Additionally, I was pleasantly surprised that the film festival had a clip of Land Acknowledgment before every movie. I have noticed Land Acknowledgment is more of a thing here in Canada. I didn’t even know what Land Acknowledgment was until 2018 when I transferred to university. My university did Land Acknowledgment during their ceremonies. Apart from that, I never noticed it at all during my time in California. I think the prevalence of Land Acknowledgement in an area or region is a sign of the prominence of social activism. I’m not saying things are perfect, but I am saying there is more of a respect for social activism when you see little things, such as practices like Land Acknowledgment.

Overall, I think the festival had a great selection of movies that covered a wide range of issues. I also noticed this festival is only a few years old. I found movies they have shown in previous years. If I can’t find them online, I will make a point of watching them once I can watch DVDs again.

If you are interested in seeing what movies were shown in the previous years, please click the following links:

MLJFF 2019

MLJFF 2018

MLJFF 2017

What I’m Doing While I Wait to Move

Yes, I have chores to do to prepare to move. However, this time, I have had a lot more free time than I did before. Maybe that’s due to the pandemic, but also I think it’s down to experience. I love that though! That means I get to do more Self Care because this pandemic is mentally draining.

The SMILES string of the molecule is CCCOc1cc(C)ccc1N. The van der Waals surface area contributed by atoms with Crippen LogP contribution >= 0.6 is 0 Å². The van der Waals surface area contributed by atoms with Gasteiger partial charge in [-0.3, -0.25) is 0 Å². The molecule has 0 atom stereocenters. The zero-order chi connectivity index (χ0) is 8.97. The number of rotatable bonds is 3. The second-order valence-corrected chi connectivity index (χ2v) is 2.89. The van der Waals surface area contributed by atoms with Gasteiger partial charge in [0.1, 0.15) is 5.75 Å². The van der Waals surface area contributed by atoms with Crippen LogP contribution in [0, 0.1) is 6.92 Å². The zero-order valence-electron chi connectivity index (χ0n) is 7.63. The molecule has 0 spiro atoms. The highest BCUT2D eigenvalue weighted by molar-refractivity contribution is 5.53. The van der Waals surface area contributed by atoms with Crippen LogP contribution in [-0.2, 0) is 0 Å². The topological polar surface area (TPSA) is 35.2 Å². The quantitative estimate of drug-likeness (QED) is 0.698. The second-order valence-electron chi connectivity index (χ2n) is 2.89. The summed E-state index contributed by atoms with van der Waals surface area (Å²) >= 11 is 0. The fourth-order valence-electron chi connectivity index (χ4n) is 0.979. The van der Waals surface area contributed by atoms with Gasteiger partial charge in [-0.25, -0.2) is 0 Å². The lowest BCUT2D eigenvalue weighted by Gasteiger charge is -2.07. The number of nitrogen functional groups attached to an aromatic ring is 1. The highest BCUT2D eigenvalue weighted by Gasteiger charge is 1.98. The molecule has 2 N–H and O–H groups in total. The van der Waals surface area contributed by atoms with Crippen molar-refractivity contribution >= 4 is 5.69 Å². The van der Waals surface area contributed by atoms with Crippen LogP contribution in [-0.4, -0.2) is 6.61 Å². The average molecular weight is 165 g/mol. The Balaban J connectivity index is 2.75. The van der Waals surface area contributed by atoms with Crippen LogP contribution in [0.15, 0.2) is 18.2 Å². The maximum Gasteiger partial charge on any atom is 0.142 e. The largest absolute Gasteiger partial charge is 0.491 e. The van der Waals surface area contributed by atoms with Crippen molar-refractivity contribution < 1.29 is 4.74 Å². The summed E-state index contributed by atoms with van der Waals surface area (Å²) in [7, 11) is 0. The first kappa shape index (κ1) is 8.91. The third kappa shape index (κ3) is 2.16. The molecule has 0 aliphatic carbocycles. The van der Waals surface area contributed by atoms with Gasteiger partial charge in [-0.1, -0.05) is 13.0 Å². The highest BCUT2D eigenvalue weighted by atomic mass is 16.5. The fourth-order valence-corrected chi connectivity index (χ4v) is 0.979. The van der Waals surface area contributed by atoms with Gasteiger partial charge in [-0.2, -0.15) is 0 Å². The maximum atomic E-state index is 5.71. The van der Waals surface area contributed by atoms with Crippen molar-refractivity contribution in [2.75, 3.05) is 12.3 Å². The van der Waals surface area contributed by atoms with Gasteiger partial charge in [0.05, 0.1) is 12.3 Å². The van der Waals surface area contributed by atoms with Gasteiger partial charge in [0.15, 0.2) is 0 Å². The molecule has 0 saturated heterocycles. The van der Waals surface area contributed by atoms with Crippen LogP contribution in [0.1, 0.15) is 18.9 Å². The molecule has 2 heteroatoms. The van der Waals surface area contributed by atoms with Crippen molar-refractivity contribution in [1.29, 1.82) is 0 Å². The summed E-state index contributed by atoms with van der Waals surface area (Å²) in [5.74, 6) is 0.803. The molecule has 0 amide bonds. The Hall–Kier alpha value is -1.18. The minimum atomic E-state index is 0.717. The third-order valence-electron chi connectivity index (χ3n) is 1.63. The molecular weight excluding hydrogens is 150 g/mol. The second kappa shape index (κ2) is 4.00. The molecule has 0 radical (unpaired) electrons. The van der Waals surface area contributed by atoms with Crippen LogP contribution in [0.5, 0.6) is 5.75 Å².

I have been on lockdown for almost SIX months now and I’m reaching the point that I don’t want to have to stay at home so other people can be reckless about their safety. This isn’t just me complaining that life is unfair. This situation really IS unfair because people being reckless means the good ones have to lock down for even longer. I have to remind myself that if I don’t get COVID-19, it will all be worth it. I think my previous post Pain, Fire and Other MovingΒ Upheavals summed it up pretty well. Also, since my last post, it is still smoky from the fires. I’m still safe though, thankfully. I got another couple photos of the sunset from last night, and the smoke still gives it a certain redness.

Another sunset during fire season

Life’s not all bad though. I have found some fun things to do, like games. Cards Against Humanity has been the most cathartic game during the pandemic because sometimes, I have been downright frustrated with the world! I have been playing some other games online, and they are Minesweeper, Mahjong, and Scrabble Go!